At 52, sliding into retirement

`Grandma Luge' will make history in Turin before stepping away from the chute for good

December 19, 2005|By CANDUS THOMSON | CANDUS THOMSON,SUN REPORTER

LAKE PLACID, N.Y. --Famous Ice Age mammals: woolly mammoth, mastodon, saber-toothed tiger, Anne Abernathy.

While the other three are extinct, Abernathy is on her way to a sixth consecutive Winter Olympics. At 52, she'll break the record she set in 2002 as the oldest female competitor at the cold-weather Games.

"Grandma Luge" - a nickname she picked up when she was a mere 40 - will put on the colors of her native U.S. Virgin Islands one more time because she has a message to send to everyone of her generation.

"When you're 50, you're not dead," she says, eyes twinkling behind the half-glasses perched on her nose. "Get off your butt and go do something."

Abernathy has been following her own advice for nearly two dozen years, skittering feetfirst down mile-long icy chutes for more years than most members of the U.S. women's team have been alive. The next-oldest woman on the international circuit is 17 years her junior.

Luge, the French word for sled, is one of two Olympic sports timed to one-thousandth of a second. Yet instead of being an exclusive club for young turks with catlike reflexes, sliders often get better with age and experience. Markus Prock of Austria retired in 2002 after six Olympics and three medals. Germany's Sylke Otto, 37, won the 2005 world championships in February and is ranked second in this year's world standings. And Georg Hackl, 39, the most decorated slider, began his Olympic run in 1988, the same year as Abernathy.

Abernathy isn't in their rarefied league. She doesn't pretend to be. Yet every four years she manages to win a spot at the Olympics fair and square.

"I'm not a joke," she says firmly. "I didn't start out a joke."

Now, though, after an emergency room's worth of broken bones and rattled brain cells, Abernathy is listening to her body. It's time to leave the world-class competition to the kids, say, those in their 30s.

"I'm ready for it to be over," she says, sitting at the U.S. Olympic Training Center, nursing a bandaged right ankle that later is diagnosed as fractured. "I'm ready to retire."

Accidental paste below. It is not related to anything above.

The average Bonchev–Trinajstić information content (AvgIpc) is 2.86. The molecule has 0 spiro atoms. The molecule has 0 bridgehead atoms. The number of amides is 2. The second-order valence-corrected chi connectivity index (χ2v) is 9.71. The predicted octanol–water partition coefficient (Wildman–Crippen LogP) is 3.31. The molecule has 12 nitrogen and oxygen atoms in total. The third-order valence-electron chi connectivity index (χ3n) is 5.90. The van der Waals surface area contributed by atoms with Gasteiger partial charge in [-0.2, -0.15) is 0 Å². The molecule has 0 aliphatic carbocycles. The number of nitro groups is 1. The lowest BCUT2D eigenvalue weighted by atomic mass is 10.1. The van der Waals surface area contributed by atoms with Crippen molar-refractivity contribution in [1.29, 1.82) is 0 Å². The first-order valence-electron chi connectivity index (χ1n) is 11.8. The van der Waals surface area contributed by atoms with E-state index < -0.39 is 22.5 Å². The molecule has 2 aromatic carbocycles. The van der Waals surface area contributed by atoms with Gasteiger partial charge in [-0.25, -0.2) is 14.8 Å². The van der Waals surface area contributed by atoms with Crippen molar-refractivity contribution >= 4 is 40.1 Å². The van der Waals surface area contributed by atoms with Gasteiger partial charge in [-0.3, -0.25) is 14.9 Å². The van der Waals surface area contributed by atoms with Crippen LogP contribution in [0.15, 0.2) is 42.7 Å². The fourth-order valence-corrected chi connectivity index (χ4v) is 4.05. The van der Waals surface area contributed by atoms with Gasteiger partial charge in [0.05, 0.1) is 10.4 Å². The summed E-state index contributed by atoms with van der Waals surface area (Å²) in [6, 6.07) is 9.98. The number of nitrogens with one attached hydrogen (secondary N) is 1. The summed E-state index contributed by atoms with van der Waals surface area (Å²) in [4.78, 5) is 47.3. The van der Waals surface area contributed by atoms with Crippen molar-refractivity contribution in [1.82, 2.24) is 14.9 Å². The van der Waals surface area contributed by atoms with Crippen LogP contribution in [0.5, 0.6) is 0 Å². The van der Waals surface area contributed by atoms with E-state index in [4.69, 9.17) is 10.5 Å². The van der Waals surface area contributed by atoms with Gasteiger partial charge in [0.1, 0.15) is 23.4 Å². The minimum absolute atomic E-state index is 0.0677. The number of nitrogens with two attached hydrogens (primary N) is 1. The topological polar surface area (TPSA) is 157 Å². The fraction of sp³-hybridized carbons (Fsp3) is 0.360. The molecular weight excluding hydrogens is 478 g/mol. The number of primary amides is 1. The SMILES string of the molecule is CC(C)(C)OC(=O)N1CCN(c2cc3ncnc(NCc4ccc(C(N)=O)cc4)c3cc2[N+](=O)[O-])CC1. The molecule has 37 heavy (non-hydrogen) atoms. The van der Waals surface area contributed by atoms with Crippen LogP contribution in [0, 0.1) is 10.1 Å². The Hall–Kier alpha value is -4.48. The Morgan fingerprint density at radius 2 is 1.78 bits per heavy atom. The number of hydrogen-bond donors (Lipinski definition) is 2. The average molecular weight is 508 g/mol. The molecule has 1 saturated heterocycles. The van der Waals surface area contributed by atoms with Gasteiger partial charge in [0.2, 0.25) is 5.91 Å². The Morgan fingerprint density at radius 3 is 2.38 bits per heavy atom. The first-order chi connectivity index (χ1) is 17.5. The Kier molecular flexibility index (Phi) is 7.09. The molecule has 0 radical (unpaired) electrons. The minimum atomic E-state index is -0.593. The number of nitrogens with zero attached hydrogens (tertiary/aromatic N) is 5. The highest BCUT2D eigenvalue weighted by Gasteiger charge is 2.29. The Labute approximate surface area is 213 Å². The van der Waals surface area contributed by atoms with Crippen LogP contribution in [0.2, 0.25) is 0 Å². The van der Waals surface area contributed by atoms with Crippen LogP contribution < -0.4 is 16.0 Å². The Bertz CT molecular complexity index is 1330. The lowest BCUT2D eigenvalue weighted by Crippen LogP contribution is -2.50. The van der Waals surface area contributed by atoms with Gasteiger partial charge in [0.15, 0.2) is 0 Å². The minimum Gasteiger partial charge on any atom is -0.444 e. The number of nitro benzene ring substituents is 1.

But she's not going quietly with a sheet cake and watered-down punch.

After crashing and flipping her sled on three consecutive training runs last week on the Lake Placid track, Abernathy qualified for the Turin Olympics at Nations Cup, her last opportunity.

"In 23 years of luge, I've never had as much pressure. I thought I was going to throw up," she says. She gathered herself at the starting line and said a quick prayer: "Lord, you got me here. Come along for the ride."

And less than a minute later, she was at the bottom of the Mount Van Hoevenberg track with her Olympic dream intact.

A classically trained singer, Abernathy attended Salisbury State in the early 1970s and supported herself by performing show tunes and popular songs in nightclubs. She took a marketing job at a Northern Virginia telecommunications company and might still be there if not for a 1983 ski trip to Lake Placid, where she was invited to slide on the luge track.

Her companion at the time, a Baltimore firefighter, broke both legs. But Abernathy loved the speed and adrenaline and took a leave of absence from her job to spend a summer in the instructional program. She was good enough to go to Calgary, where her iron-woman streak began.

Praise for passion

Though some luge officials privately snicker at Abernathy's doggedness, others - many of them athletes - praise her.

"She has passion and a love for the sport," says U.S. slider Ashley Hayden, 24, ranked 12th in the world. "She works hard at it. It's not a joke to her. I admire her commitment."

Dmitry Feld, her first coach and now a U.S. Luge official, says she gave smaller nations a reason to believe they could compete in the Winter Games and continues to be a dignified presence on the circuit.

"She's broken barriers, no question about it," he says.

Last February, on the track she'll have to steer at the Olympics, Abernathy was one of 14 sliders to crash and one of nine who required hospital treatment.

"I got off easy with five broken bones in my left foot, a fractured left wrist, broken right shoulder and mild concussion," she says dryly, reciting her injuries like someone reading from a shopping list.

A Brazilian slider suffered a severe head injury and was placed in a coma to prevent further damage. The accident left him blind in one eye.

Olympic officials ordered a portion of the track redesigned, and athletes say the curve is much improved.

Abernathy is no stranger to physical obstacles. A gruesome end-over-end crash in 2001 the equal of any NASCAR wreck erased three years of memory, triggered up to 12 seizures a day and required therapy to retrain her brain's motor skills.

She has survived bouts with cancer and 13 knee surgeries.

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